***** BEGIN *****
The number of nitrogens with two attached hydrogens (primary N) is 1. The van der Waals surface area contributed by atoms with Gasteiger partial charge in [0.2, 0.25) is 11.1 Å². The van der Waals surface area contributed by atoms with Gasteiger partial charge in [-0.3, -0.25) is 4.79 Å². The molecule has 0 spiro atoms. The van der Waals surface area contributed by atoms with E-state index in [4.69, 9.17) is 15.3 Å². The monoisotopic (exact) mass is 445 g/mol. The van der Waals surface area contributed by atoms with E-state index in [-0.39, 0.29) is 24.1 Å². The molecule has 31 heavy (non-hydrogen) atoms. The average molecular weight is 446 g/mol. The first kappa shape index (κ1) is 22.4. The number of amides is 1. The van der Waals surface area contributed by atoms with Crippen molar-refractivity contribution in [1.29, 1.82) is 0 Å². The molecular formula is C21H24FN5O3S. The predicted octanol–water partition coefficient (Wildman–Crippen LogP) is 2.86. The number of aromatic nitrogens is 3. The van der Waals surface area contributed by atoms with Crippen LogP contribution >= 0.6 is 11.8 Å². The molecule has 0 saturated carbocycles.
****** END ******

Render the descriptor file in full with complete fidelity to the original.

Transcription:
The number of nitrogens with two attached hydrogens (primary N) is 1. The van der Waals surface area contributed by atoms with Gasteiger partial charge in [0.2, 0.25) is 11.1 Å². The van der Waals surface area contributed by atoms with Gasteiger partial charge in [-0.3, -0.25) is 4.79 Å². The molecule has 0 spiro atoms. The van der Waals surface area contributed by atoms with E-state index in [4.69, 9.17) is 15.3 Å². The monoisotopic (exact) mass is 445 g/mol. The van der Waals surface area contributed by atoms with E-state index in [-0.39, 0.29) is 24.1 Å². The molecule has 31 heavy (non-hydrogen) atoms. The average molecular weight is 446 g/mol. The first kappa shape index (κ1) is 22.4. The number of amides is 1. The van der Waals surface area contributed by atoms with Crippen molar-refractivity contribution in [1.29, 1.82) is 0 Å². The molecular formula is C21H24FN5O3S. The predicted octanol–water partition coefficient (Wildman–Crippen LogP) is 2.86. The number of aromatic nitrogens is 3. The van der Waals surface area contributed by atoms with Crippen LogP contribution >= 0.6 is 11.8 Å². The molecule has 0 saturated carbocycles.